ascent at 850mb). A swath of snow (with the front edge oriented
northwest-to-se) is expected to develop and move into the iln forecast
area during the late morning to early afternoon. It may take some
time for the column to saturate...with quite a bit of dry air
(especially in the 5kft-10kft layer) to work through. Once it
occurs...the forcing type and overall setup favor a widespread
light snow for the entire forecast area...with some slightly
heavier rates in the southern third of the County Warning Area. Temperatures
through the lowest 10kft appear likely to warm up just enough to
not really support any significant dendrite snow
ratios may not end up being as high as the initially frigid
temperatures might otherwise suggest. Nonetheless...the prolonged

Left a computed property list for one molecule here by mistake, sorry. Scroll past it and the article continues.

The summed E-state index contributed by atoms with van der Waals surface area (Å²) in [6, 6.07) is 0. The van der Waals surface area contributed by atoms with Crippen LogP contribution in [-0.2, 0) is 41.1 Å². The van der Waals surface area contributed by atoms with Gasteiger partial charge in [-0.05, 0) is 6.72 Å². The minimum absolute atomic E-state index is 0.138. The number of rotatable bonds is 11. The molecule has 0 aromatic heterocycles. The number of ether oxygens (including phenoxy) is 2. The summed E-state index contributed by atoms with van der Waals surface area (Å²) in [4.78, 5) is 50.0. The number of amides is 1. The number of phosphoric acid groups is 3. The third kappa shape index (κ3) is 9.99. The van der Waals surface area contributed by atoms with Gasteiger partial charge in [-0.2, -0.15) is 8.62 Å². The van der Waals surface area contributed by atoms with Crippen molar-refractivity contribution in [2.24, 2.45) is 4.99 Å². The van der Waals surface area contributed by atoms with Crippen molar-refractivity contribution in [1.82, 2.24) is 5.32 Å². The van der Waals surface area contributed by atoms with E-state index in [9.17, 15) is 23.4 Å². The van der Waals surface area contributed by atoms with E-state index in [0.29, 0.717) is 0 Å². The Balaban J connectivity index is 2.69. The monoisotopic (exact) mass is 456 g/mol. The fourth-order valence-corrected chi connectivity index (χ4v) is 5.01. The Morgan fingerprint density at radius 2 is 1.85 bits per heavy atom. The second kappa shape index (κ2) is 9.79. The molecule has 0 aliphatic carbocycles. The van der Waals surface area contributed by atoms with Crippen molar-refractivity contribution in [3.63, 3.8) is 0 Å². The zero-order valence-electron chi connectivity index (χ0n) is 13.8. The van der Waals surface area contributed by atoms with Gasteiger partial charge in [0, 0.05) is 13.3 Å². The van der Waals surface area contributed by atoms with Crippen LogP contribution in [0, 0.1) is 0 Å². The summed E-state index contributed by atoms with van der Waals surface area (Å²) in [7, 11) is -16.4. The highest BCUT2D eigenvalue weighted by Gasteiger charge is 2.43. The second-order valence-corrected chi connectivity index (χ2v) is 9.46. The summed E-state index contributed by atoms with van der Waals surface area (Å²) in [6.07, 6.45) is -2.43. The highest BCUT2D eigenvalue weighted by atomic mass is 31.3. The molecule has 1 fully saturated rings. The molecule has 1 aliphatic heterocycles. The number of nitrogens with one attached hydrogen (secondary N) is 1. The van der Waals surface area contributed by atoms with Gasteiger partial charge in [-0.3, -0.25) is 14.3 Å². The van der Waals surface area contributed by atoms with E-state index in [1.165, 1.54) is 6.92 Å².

nature of the snow (perhaps up to 6-8 hours of steady light snow)
will allow for a gradual accumulation...especially in the southern
County Warning Area where deep-layer moisture will remain in place for a longer
period of time. Total accumulations of 2-3 inches can be expected
for the far southern counties...with around 2 inches near the
cutoff of the Winter Weather Advisory...and lesser amounts further
to the north. The advisory GOES into effect in two segments
tomorrow based on timing. However...the entire advisory will
remain active until Monday morning...allowing time for surface
temperatures to rise above freezing. Though not specifically
mentioned in the west-southwest product...there does appear to be some
potential for light precipitation to continue after the wave has